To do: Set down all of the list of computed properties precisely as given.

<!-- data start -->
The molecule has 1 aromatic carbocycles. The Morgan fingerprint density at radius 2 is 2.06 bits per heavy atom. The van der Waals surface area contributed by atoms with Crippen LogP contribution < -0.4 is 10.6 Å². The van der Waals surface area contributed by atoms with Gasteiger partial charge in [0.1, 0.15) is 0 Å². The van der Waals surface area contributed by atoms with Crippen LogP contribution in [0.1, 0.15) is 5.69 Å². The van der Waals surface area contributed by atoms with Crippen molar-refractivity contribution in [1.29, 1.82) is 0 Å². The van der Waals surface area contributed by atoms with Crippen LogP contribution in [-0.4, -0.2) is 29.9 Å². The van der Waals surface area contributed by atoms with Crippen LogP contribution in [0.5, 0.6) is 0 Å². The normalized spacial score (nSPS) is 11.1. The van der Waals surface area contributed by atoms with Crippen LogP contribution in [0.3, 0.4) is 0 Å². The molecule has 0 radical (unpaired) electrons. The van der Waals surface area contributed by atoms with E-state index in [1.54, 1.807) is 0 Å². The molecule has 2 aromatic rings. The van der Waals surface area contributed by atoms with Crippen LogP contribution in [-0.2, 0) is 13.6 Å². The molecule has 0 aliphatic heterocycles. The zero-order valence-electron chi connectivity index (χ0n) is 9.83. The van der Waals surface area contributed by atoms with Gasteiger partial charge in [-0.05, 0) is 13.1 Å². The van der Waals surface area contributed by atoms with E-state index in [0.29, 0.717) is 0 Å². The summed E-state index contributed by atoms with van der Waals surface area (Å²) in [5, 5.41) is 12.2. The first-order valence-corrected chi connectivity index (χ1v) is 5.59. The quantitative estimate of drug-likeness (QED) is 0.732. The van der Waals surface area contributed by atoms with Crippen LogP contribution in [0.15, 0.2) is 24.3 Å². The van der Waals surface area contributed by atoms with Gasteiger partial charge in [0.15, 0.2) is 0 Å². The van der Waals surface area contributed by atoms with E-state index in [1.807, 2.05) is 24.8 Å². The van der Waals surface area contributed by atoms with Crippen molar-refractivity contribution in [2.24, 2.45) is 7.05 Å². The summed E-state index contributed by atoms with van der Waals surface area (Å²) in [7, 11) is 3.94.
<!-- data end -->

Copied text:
The molecule has 1 aromatic carbocycles. The Morgan fingerprint density at radius 2 is 2.06 bits per heavy atom. The van der Waals surface area contributed by atoms with Crippen LogP contribution < -0.4 is 10.6 Å². The van der Waals surface area contributed by atoms with Gasteiger partial charge in [0.1, 0.15) is 0 Å². The van der Waals surface area contributed by atoms with Crippen LogP contribution in [0.1, 0.15) is 5.69 Å². The van der Waals surface area contributed by atoms with Crippen molar-refractivity contribution in [1.29, 1.82) is 0 Å². The van der Waals surface area contributed by atoms with Crippen LogP contribution in [-0.4, -0.2) is 29.9 Å². The van der Waals surface area contributed by atoms with Crippen LogP contribution in [0.5, 0.6) is 0 Å². The normalized spacial score (nSPS) is 11.1. The van der Waals surface area contributed by atoms with Crippen LogP contribution in [0.3, 0.4) is 0 Å². The molecule has 0 radical (unpaired) electrons. The van der Waals surface area contributed by atoms with E-state index in [1.54, 1.807) is 0 Å². The molecule has 2 aromatic rings. The van der Waals surface area contributed by atoms with Crippen LogP contribution in [-0.2, 0) is 13.6 Å². The molecule has 0 aliphatic heterocycles. The zero-order valence-electron chi connectivity index (χ0n) is 9.83. The van der Waals surface area contributed by atoms with Gasteiger partial charge in [-0.05, 0) is 13.1 Å². The van der Waals surface area contributed by atoms with E-state index in [0.29, 0.717) is 0 Å². The summed E-state index contributed by atoms with van der Waals surface area (Å²) in [5, 5.41) is 12.2. The first-order valence-corrected chi connectivity index (χ1v) is 5.59. The quantitative estimate of drug-likeness (QED) is 0.732. The van der Waals surface area contributed by atoms with Crippen LogP contribution in [0.15, 0.2) is 24.3 Å². The van der Waals surface area contributed by atoms with Gasteiger partial charge in [0.15, 0.2) is 0 Å². The van der Waals surface area contributed by atoms with E-state index in [1.807, 2.05) is 24.8 Å². The van der Waals surface area contributed by atoms with Crippen molar-refractivity contribution in [2.24, 2.45) is 7.05 Å². The summed E-state index contributed by atoms with van der Waals surface area (Å²) in [7, 11) is 3.94.